(36.) Phillip J. Arnold, “Working without a Net: Recent Trends in Ceramic Ethnoarchaeology,” Journal of Archaeological Research 8.2 (2000): 105–133.
(37.) John H. Atherton, “Ethnoarchaeology in Africa,” The African Archaeological Review 1 (1983): 76.
(38.) Oliver P. Gosselain, “To Hell with Ethnoarchaeology!” Archaeological Dialogues 23.2 (2016): 217–218.
(39.) For example Michael Dietler, and Ingrid Herbich, “Ceramics and Ethnic Identity: Ethnoarchaeological Observations on the Distribution of Pottery Styles and the Relationship between the Social Contexts of Production and Consumption,” in Erre Cuite Et Société: La Céramique, Document Technique, Économique, Culturel. Xive Rencontre Internationale D’archéologie Et D’histoire D’antibes, eds. Didier Binder and Francoise Audouze (Juan-les-Pins: Éditions APDCA., 1994), 459–472.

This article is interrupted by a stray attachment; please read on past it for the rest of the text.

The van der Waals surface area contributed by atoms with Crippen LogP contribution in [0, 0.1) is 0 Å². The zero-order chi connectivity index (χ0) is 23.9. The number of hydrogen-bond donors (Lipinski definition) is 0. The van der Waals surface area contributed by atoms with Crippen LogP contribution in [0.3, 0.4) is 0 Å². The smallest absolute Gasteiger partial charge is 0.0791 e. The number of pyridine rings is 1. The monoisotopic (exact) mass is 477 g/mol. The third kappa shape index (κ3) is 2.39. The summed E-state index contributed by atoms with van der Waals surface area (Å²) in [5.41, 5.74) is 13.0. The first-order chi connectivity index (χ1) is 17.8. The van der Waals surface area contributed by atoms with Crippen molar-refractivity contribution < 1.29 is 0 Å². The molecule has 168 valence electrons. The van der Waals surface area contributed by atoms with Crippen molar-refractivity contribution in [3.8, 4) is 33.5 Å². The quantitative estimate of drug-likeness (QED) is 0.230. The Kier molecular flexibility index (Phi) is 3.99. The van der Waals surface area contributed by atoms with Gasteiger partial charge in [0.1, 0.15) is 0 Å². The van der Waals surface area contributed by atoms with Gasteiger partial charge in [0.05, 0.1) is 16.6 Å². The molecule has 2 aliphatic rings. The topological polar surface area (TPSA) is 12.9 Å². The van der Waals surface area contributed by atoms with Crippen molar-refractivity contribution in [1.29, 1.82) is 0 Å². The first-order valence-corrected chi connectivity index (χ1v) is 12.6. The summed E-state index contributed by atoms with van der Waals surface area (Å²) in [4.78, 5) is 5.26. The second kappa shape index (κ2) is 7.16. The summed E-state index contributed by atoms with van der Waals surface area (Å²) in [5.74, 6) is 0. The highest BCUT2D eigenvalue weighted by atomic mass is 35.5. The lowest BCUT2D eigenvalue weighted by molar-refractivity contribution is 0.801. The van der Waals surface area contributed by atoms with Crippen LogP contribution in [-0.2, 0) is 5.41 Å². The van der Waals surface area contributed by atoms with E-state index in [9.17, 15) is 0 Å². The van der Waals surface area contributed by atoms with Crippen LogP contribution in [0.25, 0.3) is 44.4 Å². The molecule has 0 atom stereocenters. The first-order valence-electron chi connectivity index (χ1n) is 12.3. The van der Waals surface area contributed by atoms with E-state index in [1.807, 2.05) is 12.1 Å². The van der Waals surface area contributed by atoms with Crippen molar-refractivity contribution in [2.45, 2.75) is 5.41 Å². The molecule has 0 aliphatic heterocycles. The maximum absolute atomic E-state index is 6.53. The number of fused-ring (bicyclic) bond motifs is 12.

(40.) Diane Lyons and A. Catherine D’ Andrea, “Griddles, Ovens, and Agricultural Origins: An Ethnoarchaeological Study of Bread Baking in Highland Ethiopia,” American Anthropologist 105.3 (2003): 515–530.
(41.) Lyons and D’Andrea, “Griddles, Ovens, and Agricultural Origins,” 517–518.
(42.) John W. Arthur, “Culinary Crafts and Foods in Southwestern Ethiopia: An Ethnoarchaeological Study of Gamo Groundstones and Pottery,” African Archaeological Review 31 (2014): 131–168.
(43.) Arthur, “Culinary Crafts and Foods,” 134.
(44.) John W. Arthur, “Pottery Use-Alteration as an Indicator of Socioeconomic Status: An Ethnoarchaeological Study of the Gamo of Ethiopia,” Journal of Archaeological Method and Theory 9.4 (2002): 333.
(45.) Katherine M. Grillo, “Pastoralism and Pottery Use: An Ethnoarchaeological Study in Samburu, Kenya,” African Archaeological Review 31 (2014): 105–130.